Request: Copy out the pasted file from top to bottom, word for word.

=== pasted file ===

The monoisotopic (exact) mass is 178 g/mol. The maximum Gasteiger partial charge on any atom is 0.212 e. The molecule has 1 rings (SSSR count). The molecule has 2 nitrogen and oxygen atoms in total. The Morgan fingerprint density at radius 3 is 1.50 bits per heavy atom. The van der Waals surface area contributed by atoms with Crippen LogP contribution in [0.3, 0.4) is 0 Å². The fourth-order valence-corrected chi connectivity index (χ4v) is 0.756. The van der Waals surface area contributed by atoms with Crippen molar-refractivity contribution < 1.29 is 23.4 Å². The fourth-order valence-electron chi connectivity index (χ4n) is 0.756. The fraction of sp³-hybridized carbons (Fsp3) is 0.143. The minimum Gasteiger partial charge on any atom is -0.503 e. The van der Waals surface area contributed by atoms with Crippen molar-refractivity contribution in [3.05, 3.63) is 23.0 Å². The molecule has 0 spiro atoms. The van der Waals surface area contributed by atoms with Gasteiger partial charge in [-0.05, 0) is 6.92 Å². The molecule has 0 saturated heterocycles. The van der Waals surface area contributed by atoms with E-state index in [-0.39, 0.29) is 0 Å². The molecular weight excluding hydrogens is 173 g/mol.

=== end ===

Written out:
The monoisotopic (exact) mass is 178 g/mol. The maximum Gasteiger partial charge on any atom is 0.212 e. The molecule has 1 rings (SSSR count). The molecule has 2 nitrogen and oxygen atoms in total. The Morgan fingerprint density at radius 3 is 1.50 bits per heavy atom. The van der Waals surface area contributed by atoms with Crippen LogP contribution in [0.3, 0.4) is 0 Å². The fourth-order valence-corrected chi connectivity index (χ4v) is 0.756. The van der Waals surface area contributed by atoms with Crippen molar-refractivity contribution < 1.29 is 23.4 Å². The fourth-order valence-electron chi connectivity index (χ4n) is 0.756. The fraction of sp³-hybridized carbons (Fsp3) is 0.143. The minimum Gasteiger partial charge on any atom is -0.503 e. The van der Waals surface area contributed by atoms with Crippen molar-refractivity contribution in [3.05, 3.63) is 23.0 Å². The molecule has 0 spiro atoms. The van der Waals surface area contributed by atoms with Gasteiger partial charge in [-0.05, 0) is 6.92 Å². The molecule has 0 saturated heterocycles. The van der Waals surface area contributed by atoms with E-state index in [-0.39, 0.29) is 0 Å². The molecular weight excluding hydrogens is 173 g/mol.